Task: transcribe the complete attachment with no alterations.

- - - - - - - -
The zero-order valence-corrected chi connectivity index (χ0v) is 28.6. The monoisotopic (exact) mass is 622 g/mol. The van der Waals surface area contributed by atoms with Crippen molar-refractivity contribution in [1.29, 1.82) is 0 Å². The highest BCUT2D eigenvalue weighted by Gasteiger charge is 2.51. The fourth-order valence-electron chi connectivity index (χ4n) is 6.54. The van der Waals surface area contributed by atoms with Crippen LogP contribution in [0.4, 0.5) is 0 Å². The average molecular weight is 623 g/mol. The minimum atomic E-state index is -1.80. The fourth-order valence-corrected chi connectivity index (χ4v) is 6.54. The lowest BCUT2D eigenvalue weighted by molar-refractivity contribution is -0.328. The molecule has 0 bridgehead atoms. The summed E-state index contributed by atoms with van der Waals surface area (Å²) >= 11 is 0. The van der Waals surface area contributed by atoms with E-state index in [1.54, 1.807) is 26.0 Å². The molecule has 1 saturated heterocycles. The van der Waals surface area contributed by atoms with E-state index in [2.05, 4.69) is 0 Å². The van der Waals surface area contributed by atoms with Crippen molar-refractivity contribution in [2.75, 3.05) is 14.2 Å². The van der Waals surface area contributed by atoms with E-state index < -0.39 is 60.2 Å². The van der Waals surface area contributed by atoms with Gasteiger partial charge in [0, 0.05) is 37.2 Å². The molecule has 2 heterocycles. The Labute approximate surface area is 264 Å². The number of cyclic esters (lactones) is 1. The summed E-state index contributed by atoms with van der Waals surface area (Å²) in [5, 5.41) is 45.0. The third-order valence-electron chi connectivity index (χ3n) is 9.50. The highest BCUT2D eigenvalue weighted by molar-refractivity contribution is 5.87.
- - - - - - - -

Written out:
The zero-order valence-corrected chi connectivity index (χ0v) is 28.6. The monoisotopic (exact) mass is 622 g/mol. The van der Waals surface area contributed by atoms with Crippen molar-refractivity contribution in [1.29, 1.82) is 0 Å². The highest BCUT2D eigenvalue weighted by Gasteiger charge is 2.51. The fourth-order valence-electron chi connectivity index (χ4n) is 6.54. The van der Waals surface area contributed by atoms with Crippen LogP contribution in [0.4, 0.5) is 0 Å². The average molecular weight is 623 g/mol. The minimum atomic E-state index is -1.80. The fourth-order valence-corrected chi connectivity index (χ4v) is 6.54. The lowest BCUT2D eigenvalue weighted by molar-refractivity contribution is -0.328. The molecule has 0 bridgehead atoms. The summed E-state index contributed by atoms with van der Waals surface area (Å²) >= 11 is 0. The van der Waals surface area contributed by atoms with E-state index in [1.54, 1.807) is 26.0 Å². The molecule has 1 saturated heterocycles. The van der Waals surface area contributed by atoms with E-state index in [2.05, 4.69) is 0 Å². The van der Waals surface area contributed by atoms with Crippen molar-refractivity contribution in [2.75, 3.05) is 14.2 Å². The van der Waals surface area contributed by atoms with E-state index < -0.39 is 60.2 Å². The van der Waals surface area contributed by atoms with Gasteiger partial charge in [0, 0.05) is 37.2 Å². The molecule has 2 heterocycles. The Labute approximate surface area is 264 Å². The number of cyclic esters (lactones) is 1. The summed E-state index contributed by atoms with van der Waals surface area (Å²) in [5, 5.41) is 45.0. The third-order valence-electron chi connectivity index (χ3n) is 9.50. The highest BCUT2D eigenvalue weighted by molar-refractivity contribution is 5.87.